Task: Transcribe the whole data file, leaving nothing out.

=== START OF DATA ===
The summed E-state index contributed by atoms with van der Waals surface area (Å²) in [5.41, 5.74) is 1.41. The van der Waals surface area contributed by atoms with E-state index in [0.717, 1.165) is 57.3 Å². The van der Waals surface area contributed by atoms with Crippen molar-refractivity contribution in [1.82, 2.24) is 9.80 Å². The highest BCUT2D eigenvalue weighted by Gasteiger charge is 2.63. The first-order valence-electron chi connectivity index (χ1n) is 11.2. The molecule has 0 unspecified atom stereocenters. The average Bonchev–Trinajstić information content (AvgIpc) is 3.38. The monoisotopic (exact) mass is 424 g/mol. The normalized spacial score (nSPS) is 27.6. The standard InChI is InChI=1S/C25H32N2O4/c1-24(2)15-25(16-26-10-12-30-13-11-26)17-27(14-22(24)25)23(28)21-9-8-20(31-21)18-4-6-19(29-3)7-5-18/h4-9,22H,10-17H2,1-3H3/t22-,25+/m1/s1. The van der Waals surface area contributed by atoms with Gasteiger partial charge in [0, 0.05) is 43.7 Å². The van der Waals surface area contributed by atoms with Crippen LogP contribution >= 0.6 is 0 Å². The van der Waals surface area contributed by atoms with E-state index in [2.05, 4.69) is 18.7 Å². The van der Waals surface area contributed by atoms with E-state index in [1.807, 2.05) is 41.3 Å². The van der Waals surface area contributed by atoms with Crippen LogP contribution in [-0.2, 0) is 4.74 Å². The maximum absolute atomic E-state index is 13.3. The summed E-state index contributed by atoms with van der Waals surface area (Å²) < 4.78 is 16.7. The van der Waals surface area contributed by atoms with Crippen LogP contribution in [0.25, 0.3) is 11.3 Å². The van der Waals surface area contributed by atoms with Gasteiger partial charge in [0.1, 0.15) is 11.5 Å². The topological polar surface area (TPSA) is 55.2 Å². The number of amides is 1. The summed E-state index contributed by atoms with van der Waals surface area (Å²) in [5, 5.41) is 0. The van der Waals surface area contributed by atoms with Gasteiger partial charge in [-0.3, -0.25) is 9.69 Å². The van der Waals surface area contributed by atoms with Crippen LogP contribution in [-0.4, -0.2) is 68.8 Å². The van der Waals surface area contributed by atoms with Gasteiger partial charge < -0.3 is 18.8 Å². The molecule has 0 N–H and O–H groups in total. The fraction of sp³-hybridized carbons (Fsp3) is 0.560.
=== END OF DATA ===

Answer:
The summed E-state index contributed by atoms with van der Waals surface area (Å²) in [5.41, 5.74) is 1.41. The van der Waals surface area contributed by atoms with E-state index in [0.717, 1.165) is 57.3 Å². The van der Waals surface area contributed by atoms with Crippen molar-refractivity contribution in [1.82, 2.24) is 9.80 Å². The highest BCUT2D eigenvalue weighted by Gasteiger charge is 2.63. The first-order valence-electron chi connectivity index (χ1n) is 11.2. The molecule has 0 unspecified atom stereocenters. The average Bonchev–Trinajstić information content (AvgIpc) is 3.38. The monoisotopic (exact) mass is 424 g/mol. The normalized spacial score (nSPS) is 27.6. The standard InChI is InChI=1S/C25H32N2O4/c1-24(2)15-25(16-26-10-12-30-13-11-26)17-27(14-22(24)25)23(28)21-9-8-20(31-21)18-4-6-19(29-3)7-5-18/h4-9,22H,10-17H2,1-3H3/t22-,25+/m1/s1. The van der Waals surface area contributed by atoms with Gasteiger partial charge in [0, 0.05) is 43.7 Å². The van der Waals surface area contributed by atoms with Crippen LogP contribution >= 0.6 is 0 Å². The van der Waals surface area contributed by atoms with E-state index in [2.05, 4.69) is 18.7 Å². The van der Waals surface area contributed by atoms with E-state index in [1.807, 2.05) is 41.3 Å². The van der Waals surface area contributed by atoms with Crippen LogP contribution in [-0.2, 0) is 4.74 Å². The maximum absolute atomic E-state index is 13.3. The summed E-state index contributed by atoms with van der Waals surface area (Å²) < 4.78 is 16.7. The van der Waals surface area contributed by atoms with Crippen LogP contribution in [0.25, 0.3) is 11.3 Å². The van der Waals surface area contributed by atoms with Gasteiger partial charge in [0.1, 0.15) is 11.5 Å². The topological polar surface area (TPSA) is 55.2 Å². The number of amides is 1. The summed E-state index contributed by atoms with van der Waals surface area (Å²) in [5, 5.41) is 0. The van der Waals surface area contributed by atoms with Gasteiger partial charge in [-0.3, -0.25) is 9.69 Å². The van der Waals surface area contributed by atoms with Crippen LogP contribution in [-0.4, -0.2) is 68.8 Å². The van der Waals surface area contributed by atoms with Gasteiger partial charge < -0.3 is 18.8 Å². The molecule has 0 N–H and O–H groups in total. The fraction of sp³-hybridized carbons (Fsp3) is 0.560.